OSHA’s New Rule On Post-Injury Drug Testing

Written by: Don Benson, Esq. and Sam Sykes, Esq.

OSHA’S NEW ELECTRONIC DATA REPORTING REQUIREMENTS, (29 CFR § 1904.35(b)(1)(i)), effective August 10, 2016,  also restrict an employer’s ability to impose a blanket demand of post-injury drug testing. OSHA considers such a blanket rule to be retaliatory and to discourage employee reporting of workplace injuries. Employers can avoid claims of retaliation by a careful review of their current policies and drug tests.

OSHA’s goal is to encourage employers to establish “reasonable procedures” for deciding when to test an employee once they are made aware of a workplace incident. A blanket requirement for drug testing for all reported injuries would require drug testing after injuries such as bee stings, repetitive strain injuries, injuries caused by lack of machine guarding, or a machine or tool malfunction, that may be unrelated to any employee impairment. OSHA is concerned that employees who do not want to be drug tested are deterred from reporting such incidents.

Employers need not specifically suspect drug use before testing, but there should be a reasonable possibility that drug use by the reporting employee was a contributing factor to the reported injury or illness in order for an employer to require drug testing.


Instead of a blanket rule that required drug testing for all workplace injuries, employers may minimize the risk of a retaliation claim by asking:

(1) Is there a reasonable possibility that drug use by the reporting employee was a contributing factor to the illness or injury? and

(2) Is the method of testing  able to accurately identify impairment by drug use?

The days of blanket, post-accident drug testing policies may be over, and a shift to “reasonable suspicion” testing may be the growing trend. While the new Rule does not explicitly condemn blanket-testing, employers who maintain that policy, post-August 2016, will need to be prepared for heightened scrutiny when reporting workplace incidents.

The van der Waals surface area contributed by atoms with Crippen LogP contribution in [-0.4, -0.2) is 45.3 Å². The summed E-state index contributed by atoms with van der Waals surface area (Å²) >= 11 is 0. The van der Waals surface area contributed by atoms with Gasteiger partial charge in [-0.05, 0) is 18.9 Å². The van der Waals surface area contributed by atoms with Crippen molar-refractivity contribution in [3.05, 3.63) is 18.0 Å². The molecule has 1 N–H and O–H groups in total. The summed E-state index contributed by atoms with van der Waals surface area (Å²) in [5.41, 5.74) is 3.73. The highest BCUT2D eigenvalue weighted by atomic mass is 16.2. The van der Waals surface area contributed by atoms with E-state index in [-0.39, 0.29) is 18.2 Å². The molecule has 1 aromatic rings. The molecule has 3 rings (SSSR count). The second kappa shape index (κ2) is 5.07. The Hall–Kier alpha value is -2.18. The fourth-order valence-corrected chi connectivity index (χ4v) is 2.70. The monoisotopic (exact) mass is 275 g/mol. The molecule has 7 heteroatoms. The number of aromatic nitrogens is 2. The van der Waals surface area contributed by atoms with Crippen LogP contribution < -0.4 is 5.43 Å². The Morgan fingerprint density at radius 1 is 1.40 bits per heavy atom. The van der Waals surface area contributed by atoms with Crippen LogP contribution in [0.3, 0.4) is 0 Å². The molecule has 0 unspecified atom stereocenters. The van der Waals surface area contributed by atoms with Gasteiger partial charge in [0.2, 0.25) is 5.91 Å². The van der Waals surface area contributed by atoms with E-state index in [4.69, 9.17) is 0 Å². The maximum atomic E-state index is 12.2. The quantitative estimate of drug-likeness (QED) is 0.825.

Secondly, the type of testing will be another highly litigated issue moving forward. Less-intrusive urine screens are often preferred over a blood test; but given the new Rule’s emphasis on identifying impairment at the time of the incident, the type of testing will need to be re-examined.

While urine screens are useful for determining the presence of illegal drugs in an individual’s system, most urine testing does not give a quantifiable metabolite level in the employee’s system. What does that mean? The test can show the prior presence of drugs, but not how long ago they were ingested, or if the employee would have been under the influence at the time of the accident. Toxicologists are able to determine an individual’s blood alcohol content (BAC) through a urine screen, but a blood test may be needed in order to determine recent ingestion and impairment by many types of illegal drugs.


Employers in industries subject to other specific federal and state statutes/regulations that require drug testing, such as the United States Department of Transportation, will not be affected by OSHA’s new Rule on testing.  The testing required by a different regulation is not considered “retaliatory.” It is still unclear  how OSHA’s new Rule will apply to  employers who participate in state drug-free workplace programs that require or merely permit blanket post-accident or injury testing.

Obtaining employee consent at the beginning of employment for post-accident drug testing will  still help protect the employer from invasion of privacy claims. However, it has not yet been litigated whether such consent would provide any defense to the new OSHA no-retaliation scrutiny of blanket post-injury policies.

Hall Booth Smith attorneys are ready to advise employers on how to prepare and defend the issues that will arise based on OSHA’s new Regulations through the HBS employment, worker’s compensation, and government practice groups.

Leave a comment